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How?

So, how do you ‘grow’ the environment? 

Easily! The great thing is, growing the environment can be done at different scales, in different ways, by different people. 

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See what others are doing 

Any improvements you can make to increase the space and/or conditions for nature to thrive will be a form of Environmental Growth.  Here in Cornwall, we can plant more trees, dig more ponds, eat less meat and create less waste.  We can design new habitats into our work spaces and infrastructure. We can farm organically, or transform our rooftops, gardens, verges and urban areas into havens for wildlife. 

Each choice we make as a consumer or business is an opportunity for Environmental Growth.

Environmental Growth is not just about the practical stuff.  An important part of making Cornwall happier and healthier is about spreading the word and changing attitudes; encouraging friends, family and decision-makers to do what they can for nature.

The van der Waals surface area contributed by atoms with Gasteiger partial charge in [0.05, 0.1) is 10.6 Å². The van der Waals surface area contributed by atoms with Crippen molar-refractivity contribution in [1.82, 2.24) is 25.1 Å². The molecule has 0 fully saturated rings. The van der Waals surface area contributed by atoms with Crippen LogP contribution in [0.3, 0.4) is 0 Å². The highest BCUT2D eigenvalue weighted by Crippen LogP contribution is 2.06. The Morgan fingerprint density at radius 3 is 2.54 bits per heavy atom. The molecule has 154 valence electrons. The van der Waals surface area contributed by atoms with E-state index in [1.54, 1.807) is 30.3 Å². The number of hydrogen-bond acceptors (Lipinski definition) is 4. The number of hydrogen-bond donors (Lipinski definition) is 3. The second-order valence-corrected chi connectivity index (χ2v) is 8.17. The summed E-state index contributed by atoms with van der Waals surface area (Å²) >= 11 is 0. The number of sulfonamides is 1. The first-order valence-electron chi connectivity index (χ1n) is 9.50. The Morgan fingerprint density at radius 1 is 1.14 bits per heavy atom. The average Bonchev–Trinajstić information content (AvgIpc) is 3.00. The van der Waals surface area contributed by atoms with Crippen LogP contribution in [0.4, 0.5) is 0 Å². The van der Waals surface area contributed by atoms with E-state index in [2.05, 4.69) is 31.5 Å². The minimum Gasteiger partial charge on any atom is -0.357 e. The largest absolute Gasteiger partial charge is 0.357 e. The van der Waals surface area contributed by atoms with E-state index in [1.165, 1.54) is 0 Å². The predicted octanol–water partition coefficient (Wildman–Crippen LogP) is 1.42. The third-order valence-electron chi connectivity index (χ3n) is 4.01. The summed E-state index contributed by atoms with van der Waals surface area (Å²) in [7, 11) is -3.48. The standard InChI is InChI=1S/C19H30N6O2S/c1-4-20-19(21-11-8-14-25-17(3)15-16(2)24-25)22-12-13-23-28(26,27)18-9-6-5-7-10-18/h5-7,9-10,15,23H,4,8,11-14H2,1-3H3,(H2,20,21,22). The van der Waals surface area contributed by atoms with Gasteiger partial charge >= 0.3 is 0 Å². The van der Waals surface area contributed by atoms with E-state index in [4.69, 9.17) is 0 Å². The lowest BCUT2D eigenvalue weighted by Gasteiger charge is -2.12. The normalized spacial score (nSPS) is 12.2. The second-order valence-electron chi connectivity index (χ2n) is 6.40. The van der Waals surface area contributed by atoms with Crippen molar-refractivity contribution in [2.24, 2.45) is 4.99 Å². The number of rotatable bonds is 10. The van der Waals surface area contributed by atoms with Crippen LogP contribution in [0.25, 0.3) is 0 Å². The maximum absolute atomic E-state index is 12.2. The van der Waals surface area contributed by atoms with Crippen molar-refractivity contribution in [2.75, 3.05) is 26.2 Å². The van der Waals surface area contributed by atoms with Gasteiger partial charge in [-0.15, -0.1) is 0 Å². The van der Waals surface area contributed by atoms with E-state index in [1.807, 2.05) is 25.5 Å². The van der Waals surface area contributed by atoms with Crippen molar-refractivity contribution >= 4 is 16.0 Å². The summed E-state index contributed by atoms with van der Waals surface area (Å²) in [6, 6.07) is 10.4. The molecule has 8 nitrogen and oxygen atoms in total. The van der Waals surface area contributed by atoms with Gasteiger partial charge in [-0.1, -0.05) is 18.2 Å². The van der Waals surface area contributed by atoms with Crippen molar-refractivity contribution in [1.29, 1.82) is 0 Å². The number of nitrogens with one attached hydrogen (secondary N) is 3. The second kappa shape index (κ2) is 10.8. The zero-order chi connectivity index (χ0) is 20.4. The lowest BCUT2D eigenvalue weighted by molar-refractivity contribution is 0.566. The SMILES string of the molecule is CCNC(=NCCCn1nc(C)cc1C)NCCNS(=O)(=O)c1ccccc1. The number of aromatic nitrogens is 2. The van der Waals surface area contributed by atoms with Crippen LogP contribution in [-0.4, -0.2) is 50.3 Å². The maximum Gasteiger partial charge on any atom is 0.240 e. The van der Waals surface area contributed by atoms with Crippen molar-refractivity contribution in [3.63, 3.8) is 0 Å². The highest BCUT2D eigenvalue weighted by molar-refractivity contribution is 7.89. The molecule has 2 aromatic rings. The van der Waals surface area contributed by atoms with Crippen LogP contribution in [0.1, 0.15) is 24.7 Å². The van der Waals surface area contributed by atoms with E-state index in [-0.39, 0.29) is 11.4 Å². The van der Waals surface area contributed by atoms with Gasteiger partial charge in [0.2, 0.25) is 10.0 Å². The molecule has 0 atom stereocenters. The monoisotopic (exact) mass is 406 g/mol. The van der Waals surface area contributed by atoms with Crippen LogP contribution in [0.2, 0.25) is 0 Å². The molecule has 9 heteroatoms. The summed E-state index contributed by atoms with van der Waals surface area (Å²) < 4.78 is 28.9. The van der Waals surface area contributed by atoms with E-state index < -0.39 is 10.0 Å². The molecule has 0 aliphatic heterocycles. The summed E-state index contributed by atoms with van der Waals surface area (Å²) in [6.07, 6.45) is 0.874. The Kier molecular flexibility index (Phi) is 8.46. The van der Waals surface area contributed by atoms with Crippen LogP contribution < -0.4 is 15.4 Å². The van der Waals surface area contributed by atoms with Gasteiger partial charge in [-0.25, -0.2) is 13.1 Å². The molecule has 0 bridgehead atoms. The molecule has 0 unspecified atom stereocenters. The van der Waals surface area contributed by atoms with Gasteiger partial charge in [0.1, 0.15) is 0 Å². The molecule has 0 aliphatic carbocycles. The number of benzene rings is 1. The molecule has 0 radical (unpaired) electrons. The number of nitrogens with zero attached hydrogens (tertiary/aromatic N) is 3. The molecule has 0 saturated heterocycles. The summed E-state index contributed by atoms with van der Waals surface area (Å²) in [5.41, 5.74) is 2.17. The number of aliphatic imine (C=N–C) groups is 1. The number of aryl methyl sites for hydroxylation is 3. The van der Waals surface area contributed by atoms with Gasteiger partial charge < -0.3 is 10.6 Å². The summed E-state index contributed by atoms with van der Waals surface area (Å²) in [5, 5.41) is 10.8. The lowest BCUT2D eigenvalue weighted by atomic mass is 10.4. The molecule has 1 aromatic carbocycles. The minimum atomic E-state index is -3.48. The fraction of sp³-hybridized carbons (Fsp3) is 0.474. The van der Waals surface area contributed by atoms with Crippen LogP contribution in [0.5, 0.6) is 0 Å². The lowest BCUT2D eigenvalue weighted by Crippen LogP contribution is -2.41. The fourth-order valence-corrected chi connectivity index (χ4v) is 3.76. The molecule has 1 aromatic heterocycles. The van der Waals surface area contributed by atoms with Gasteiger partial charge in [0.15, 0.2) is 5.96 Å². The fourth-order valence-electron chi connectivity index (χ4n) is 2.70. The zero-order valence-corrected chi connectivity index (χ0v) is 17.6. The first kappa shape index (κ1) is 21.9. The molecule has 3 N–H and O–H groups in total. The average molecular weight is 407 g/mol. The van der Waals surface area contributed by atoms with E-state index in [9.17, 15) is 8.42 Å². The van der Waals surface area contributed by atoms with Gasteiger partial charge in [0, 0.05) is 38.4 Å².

Just protecting what we have is not enough, we need your help to grow nature.

To find out more about what you can do, please see our Activities and Volunteering pages. Some of these activities will help you protect the environment, and some will help you grow it.

Each activity is marked with an icon to help you identify your actions.

 Protect    Grow

Some environmental goods such as wheat or timber can be measured in financial terms – but it’s more difficult to do so for services like climate regulation, pollination or flood defence.

There are many different indicators of Environmental Growth – in nature it can be measured by increased numbers of trees or acres of wildflower meadows; by improved fish stocks or pollination rates.  For society, benefits of environmental growth can be assessed using health and well-being indices, and through the emergence of a more stable and resilient economy.

Cornwall's environment is globally renowned for its location, maritime and geological conditions; and we rely on these unique characteristics for health and prosperity. Our natural systems have been under increasing pressure over centuries, however, with some slow and rapid impacts. Natural systems provide essential goods and services for human life. Indeed, some are critical to our physical health such as clean air and water whilst others are critical to our wellbeing, such as learning and relaxation.